Beane Extends His Stay With A's

The man behind "Moneyball" will remain the man in front of the Oakland A's for at least eight more seasons.

General manager Billy Beane has been given a contract extension that will run through 2019, team owner Lew Wolff said in an interview on Bloomberg Television.

Team president Mike Crowley will get an identical extension, and both Beane and Crowley are expected to sign their deals within 30 days, according to Wolff.

"I view them as partners as well as executives," Wolff told Bloomberg Television. "So if they are here another 30 years, that is fine with me. I may not be here to see it, but that will be fine.

Beane, a 49-year-old former big-league outfielder who is a minority of the team, has been the Athletics' general manager since October 1997. He gained fame outside the baseball world when his approach to team-building was the focus of Michael Lewis' bestseller, "Moneyball: The Art of Winning an Unfair Game." The book was turned into a movie last year, with Brad Pitt playing Beane.

After posting a losing season in Beane's first year at the helm, the small-payroll A's had eight consecutive winning seasons from 1999-2006. They made five playoff appearances in that stretch and reached the 2006 AL Championship Series, in which they were swept by the Detroit Tigers. Starting in 2007, however, the A's have reeled off five consecutive seasons without a winning record, finishing at the .500 mark only once.

Beane's method of focusing on undervalued talent has come in for criticism in recent years. Many of his trades that have sent away established players for minor league prospects have failed to pay off.

Compounding the problems on the field have been the team's low attendance and poor public image. Wolff has long stated a desire to move the team to San Jose, angering many of the team's long-time Oakland supporters.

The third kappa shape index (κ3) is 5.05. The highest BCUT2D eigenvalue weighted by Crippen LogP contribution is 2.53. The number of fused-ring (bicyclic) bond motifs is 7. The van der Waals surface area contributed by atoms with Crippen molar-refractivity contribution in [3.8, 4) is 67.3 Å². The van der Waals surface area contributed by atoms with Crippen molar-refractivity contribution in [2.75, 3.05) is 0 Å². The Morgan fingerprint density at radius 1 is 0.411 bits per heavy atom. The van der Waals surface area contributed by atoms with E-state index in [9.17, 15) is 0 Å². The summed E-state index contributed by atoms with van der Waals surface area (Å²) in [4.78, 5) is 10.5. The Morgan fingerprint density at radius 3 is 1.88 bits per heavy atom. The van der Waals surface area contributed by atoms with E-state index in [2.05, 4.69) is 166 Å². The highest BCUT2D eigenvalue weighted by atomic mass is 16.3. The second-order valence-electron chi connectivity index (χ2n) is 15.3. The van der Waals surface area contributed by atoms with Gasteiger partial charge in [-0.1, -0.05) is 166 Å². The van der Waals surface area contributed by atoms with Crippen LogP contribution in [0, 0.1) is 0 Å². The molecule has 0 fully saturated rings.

Manager Bob Melvin knows that the A's will have less experience going into the 2012 season than they did last year. He'll have a lot of young pitchers, and the lineup, with two weeks to go until camp, is lacking in power.

However, Melvin told reporters at the team's recent FanFest that he does not like the term "rebuilding" and he does not plan to use it. Melvin said that he believes that all big-league teams have one job to do: win. He plans to prepare his club to do just that.

With the A's in a suddenly much fiercer division -- the beefed up Angels figure to challenge the two-time AL champion Rangers -- Oakland's players are also aware that they are not going to be picked as potential favorites, unlike last year.

The A's, however, plan to embrace the underdog role. New outfielder Jonny Gomes has talked a lot about the 2008 Rays team he played on that went from last place to the World Series. Likely Opening Day starter Brandon McCarthy said that even though the A's are the dark horse in the AL West, they could come together and have success if things were to break right.

"We could win 60 games, or we could win 90 games," McCarthy said at FanFest.

The Athletics' power issues could get a notable answer: The team is expected to be in the running for designated hitter Manny Ramirez, with owner Lew Wolff and assistant general manager David Forst both expressing interest in the free agent. Ramirez would have to sit out the first 50 games for violating baseball's banned-substance policy.

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